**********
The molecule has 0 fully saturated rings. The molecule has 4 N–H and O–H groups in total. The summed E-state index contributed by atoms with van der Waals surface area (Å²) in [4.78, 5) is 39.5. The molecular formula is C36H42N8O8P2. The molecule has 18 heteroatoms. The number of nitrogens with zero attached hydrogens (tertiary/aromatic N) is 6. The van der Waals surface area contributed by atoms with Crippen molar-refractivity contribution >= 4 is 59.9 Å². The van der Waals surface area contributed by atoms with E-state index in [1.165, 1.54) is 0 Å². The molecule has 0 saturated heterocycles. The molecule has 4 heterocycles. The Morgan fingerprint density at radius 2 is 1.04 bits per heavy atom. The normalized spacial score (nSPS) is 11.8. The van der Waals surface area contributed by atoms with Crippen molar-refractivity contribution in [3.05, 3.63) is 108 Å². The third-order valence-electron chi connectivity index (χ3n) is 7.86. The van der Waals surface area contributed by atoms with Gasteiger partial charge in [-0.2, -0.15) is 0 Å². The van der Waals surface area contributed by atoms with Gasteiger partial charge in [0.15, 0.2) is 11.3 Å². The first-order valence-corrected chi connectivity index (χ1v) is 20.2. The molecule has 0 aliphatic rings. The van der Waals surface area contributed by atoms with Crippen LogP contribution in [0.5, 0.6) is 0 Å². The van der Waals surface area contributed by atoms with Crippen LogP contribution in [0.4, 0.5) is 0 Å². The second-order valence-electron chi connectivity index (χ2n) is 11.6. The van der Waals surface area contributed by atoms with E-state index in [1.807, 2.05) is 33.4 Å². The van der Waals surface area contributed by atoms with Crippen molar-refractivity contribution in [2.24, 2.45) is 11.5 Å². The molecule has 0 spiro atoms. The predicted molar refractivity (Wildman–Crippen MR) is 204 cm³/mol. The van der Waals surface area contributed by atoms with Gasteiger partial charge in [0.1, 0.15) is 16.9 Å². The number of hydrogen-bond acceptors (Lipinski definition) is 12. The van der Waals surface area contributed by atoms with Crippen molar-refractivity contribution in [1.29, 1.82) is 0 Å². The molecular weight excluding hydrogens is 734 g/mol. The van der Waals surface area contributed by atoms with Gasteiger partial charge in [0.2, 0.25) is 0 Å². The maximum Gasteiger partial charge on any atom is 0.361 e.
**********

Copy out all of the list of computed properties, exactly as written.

The molecule has 0 fully saturated rings. The molecule has 4 N–H and O–H groups in total. The summed E-state index contributed by atoms with van der Waals surface area (Å²) in [4.78, 5) is 39.5. The molecular formula is C36H42N8O8P2. The molecule has 18 heteroatoms. The number of nitrogens with zero attached hydrogens (tertiary/aromatic N) is 6. The van der Waals surface area contributed by atoms with Crippen molar-refractivity contribution >= 4 is 59.9 Å². The van der Waals surface area contributed by atoms with E-state index in [1.165, 1.54) is 0 Å². The molecule has 0 saturated heterocycles. The molecule has 4 heterocycles. The Morgan fingerprint density at radius 2 is 1.04 bits per heavy atom. The normalized spacial score (nSPS) is 11.8. The van der Waals surface area contributed by atoms with Crippen molar-refractivity contribution in [3.05, 3.63) is 108 Å². The third-order valence-electron chi connectivity index (χ3n) is 7.86. The van der Waals surface area contributed by atoms with Gasteiger partial charge in [-0.2, -0.15) is 0 Å². The van der Waals surface area contributed by atoms with Gasteiger partial charge in [0.15, 0.2) is 11.3 Å². The first-order valence-corrected chi connectivity index (χ1v) is 20.2. The molecule has 0 aliphatic rings. The van der Waals surface area contributed by atoms with Crippen LogP contribution in [0.5, 0.6) is 0 Å². The van der Waals surface area contributed by atoms with Crippen LogP contribution in [0.4, 0.5) is 0 Å². The second-order valence-electron chi connectivity index (χ2n) is 11.6. The van der Waals surface area contributed by atoms with E-state index in [1.807, 2.05) is 33.4 Å². The van der Waals surface area contributed by atoms with Crippen molar-refractivity contribution in [2.24, 2.45) is 11.5 Å². The molecule has 0 spiro atoms. The predicted molar refractivity (Wildman–Crippen MR) is 204 cm³/mol. The van der Waals surface area contributed by atoms with Gasteiger partial charge in [0.1, 0.15) is 16.9 Å². The number of hydrogen-bond acceptors (Lipinski definition) is 12. The van der Waals surface area contributed by atoms with Crippen molar-refractivity contribution in [1.29, 1.82) is 0 Å². The molecular weight excluding hydrogens is 734 g/mol. The van der Waals surface area contributed by atoms with Gasteiger partial charge in [0.2, 0.25) is 0 Å². The maximum Gasteiger partial charge on any atom is 0.361 e.